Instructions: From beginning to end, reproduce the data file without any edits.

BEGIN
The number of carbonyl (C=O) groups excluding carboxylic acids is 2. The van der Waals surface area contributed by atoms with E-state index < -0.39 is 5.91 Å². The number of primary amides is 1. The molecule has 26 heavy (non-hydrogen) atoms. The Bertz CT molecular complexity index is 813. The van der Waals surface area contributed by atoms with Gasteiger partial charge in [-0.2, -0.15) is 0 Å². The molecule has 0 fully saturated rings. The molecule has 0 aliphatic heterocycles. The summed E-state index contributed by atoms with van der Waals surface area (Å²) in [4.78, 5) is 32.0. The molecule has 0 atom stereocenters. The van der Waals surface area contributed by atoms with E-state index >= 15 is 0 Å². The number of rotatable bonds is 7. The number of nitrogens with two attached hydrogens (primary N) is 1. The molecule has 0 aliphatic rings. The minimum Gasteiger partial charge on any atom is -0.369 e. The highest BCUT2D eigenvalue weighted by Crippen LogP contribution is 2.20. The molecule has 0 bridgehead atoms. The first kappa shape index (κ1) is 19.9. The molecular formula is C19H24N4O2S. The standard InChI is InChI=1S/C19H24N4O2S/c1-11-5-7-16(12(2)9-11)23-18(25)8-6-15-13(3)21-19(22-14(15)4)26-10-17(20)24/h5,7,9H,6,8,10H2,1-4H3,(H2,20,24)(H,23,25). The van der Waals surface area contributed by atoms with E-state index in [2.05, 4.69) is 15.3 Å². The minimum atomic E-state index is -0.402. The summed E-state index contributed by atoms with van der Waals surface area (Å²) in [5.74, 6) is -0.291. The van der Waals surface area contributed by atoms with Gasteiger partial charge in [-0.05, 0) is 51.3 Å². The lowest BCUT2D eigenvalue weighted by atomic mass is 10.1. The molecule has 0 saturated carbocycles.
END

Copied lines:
The number of carbonyl (C=O) groups excluding carboxylic acids is 2. The van der Waals surface area contributed by atoms with E-state index < -0.39 is 5.91 Å². The number of primary amides is 1. The molecule has 26 heavy (non-hydrogen) atoms. The Bertz CT molecular complexity index is 813. The van der Waals surface area contributed by atoms with Gasteiger partial charge in [-0.2, -0.15) is 0 Å². The molecule has 0 fully saturated rings. The molecule has 0 aliphatic heterocycles. The summed E-state index contributed by atoms with van der Waals surface area (Å²) in [4.78, 5) is 32.0. The molecule has 0 atom stereocenters. The van der Waals surface area contributed by atoms with E-state index >= 15 is 0 Å². The number of rotatable bonds is 7. The number of nitrogens with two attached hydrogens (primary N) is 1. The molecule has 0 aliphatic rings. The minimum Gasteiger partial charge on any atom is -0.369 e. The highest BCUT2D eigenvalue weighted by Crippen LogP contribution is 2.20. The molecule has 0 bridgehead atoms. The first kappa shape index (κ1) is 19.9. The molecular formula is C19H24N4O2S. The standard InChI is InChI=1S/C19H24N4O2S/c1-11-5-7-16(12(2)9-11)23-18(25)8-6-15-13(3)21-19(22-14(15)4)26-10-17(20)24/h5,7,9H,6,8,10H2,1-4H3,(H2,20,24)(H,23,25). The van der Waals surface area contributed by atoms with E-state index in [2.05, 4.69) is 15.3 Å². The minimum atomic E-state index is -0.402. The summed E-state index contributed by atoms with van der Waals surface area (Å²) in [5.74, 6) is -0.291. The van der Waals surface area contributed by atoms with Gasteiger partial charge in [-0.05, 0) is 51.3 Å². The lowest BCUT2D eigenvalue weighted by atomic mass is 10.1. The molecule has 0 saturated carbocycles.